given gesture, a musician can communicate to his co-
improvisers his evaluation or representation of the prevailing
situation); and probably others.
It is this very distinction between musical and intentional
contents that makes strategic reasoning crucial in CFI:
improvisers make musical decisions because they expect or
anticipate some kind of response or reaction from the other
improvisers, based on the implied semantic content of their
CFI is what Pelz-Sherman calls heteroriginal music, i.e., a
form of music where “decisions are made during the
performance as the product of the relationships of multiple
agents” (p. 9). In this kind of music, the separateness of the
agents makes discrepancies in the situation representations
and evaluations, or in the preferences about a given situation’s
evolution quite likely: one can thus partly relate the success of
the musicians coordination to their ability in constructing a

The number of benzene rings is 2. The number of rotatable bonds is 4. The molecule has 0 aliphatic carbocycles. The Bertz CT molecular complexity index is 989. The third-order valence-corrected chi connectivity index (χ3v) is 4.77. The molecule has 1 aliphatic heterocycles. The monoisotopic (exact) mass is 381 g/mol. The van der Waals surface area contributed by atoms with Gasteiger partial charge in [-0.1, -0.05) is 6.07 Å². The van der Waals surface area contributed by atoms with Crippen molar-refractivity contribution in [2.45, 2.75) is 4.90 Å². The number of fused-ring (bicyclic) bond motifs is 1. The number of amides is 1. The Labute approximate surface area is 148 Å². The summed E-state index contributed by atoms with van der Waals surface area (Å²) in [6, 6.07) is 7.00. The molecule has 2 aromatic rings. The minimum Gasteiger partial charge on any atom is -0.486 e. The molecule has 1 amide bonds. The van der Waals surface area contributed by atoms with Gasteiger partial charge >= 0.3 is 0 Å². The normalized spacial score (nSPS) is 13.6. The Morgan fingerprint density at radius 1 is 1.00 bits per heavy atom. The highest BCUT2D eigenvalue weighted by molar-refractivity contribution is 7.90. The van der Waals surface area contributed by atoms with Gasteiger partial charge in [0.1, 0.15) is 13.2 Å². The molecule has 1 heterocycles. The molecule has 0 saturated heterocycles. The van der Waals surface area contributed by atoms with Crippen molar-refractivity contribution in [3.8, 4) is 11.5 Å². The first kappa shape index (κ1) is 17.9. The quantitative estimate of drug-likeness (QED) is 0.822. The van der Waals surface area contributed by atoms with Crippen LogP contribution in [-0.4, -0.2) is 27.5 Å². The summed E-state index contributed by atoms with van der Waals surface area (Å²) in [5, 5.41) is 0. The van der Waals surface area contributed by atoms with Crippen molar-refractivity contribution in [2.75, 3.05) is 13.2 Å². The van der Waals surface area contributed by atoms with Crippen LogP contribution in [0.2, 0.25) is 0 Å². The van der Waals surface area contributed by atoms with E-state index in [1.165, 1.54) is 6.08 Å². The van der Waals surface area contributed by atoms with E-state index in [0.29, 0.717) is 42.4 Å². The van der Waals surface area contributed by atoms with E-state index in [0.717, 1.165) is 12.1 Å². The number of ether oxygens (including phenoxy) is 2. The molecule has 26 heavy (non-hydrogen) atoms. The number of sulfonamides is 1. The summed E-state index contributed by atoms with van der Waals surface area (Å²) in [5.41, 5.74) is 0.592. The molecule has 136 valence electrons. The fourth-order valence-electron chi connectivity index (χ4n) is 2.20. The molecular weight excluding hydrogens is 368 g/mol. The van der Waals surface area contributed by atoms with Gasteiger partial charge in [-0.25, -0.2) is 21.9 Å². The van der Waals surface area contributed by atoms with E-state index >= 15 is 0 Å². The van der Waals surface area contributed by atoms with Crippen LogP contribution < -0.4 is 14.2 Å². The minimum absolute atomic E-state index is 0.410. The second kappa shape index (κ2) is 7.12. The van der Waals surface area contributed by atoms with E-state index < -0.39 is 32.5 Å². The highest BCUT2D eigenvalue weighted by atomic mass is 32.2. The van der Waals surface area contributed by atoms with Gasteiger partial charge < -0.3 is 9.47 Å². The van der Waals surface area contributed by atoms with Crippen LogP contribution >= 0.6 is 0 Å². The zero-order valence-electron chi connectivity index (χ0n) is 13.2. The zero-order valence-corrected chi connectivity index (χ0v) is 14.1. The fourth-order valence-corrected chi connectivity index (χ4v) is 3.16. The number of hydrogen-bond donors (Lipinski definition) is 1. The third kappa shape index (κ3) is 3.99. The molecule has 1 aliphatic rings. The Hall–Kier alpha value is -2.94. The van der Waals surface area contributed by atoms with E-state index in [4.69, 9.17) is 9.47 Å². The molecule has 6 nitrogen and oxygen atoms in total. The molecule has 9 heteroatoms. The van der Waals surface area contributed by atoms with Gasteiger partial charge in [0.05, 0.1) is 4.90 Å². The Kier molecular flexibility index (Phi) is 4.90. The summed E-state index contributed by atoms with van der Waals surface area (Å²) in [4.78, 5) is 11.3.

shared representation of the improvisation.
We can draw, in this regard, two significant results from
our study:
Musicians use different strategies based on the way
they construct their representation of the current
situation (i.e., as one of the four types of sequences
described above).
The most patent case of dis-coordination emerges
when the musicians have contradictory or quite different
representations of a given situation. As such, dis-
coordination may be seen as miscommunication between
A. Decisions and Strategies
Not every decision is based on a strategic intention. Most
common decisions of a musician are made based on the
musical logic (as seen by the musician) of both his individual
discourse and the collective result. In this case, the primary
focus of the musician is on the musical aspects of his signal,
and the way these musical aspects satisfy the requirements of
both internal consistency with what has been previously
played, and external consistency with what is played
Other decisions are based on more cognitive factors,
especially the cognitive load (sometimes, an improviser
decides to “stop paying attention” to one of the other
improvisers because he “can not follow him anymore”) and
the lassitude (sometimes, an improviser just get bored with his
own idea or “does not believe in it anymore” and then decides
to do something else).
Nevertheless, it appeared clearly in the commentaries that
strategic decisions (decisions made with a specific goal and/or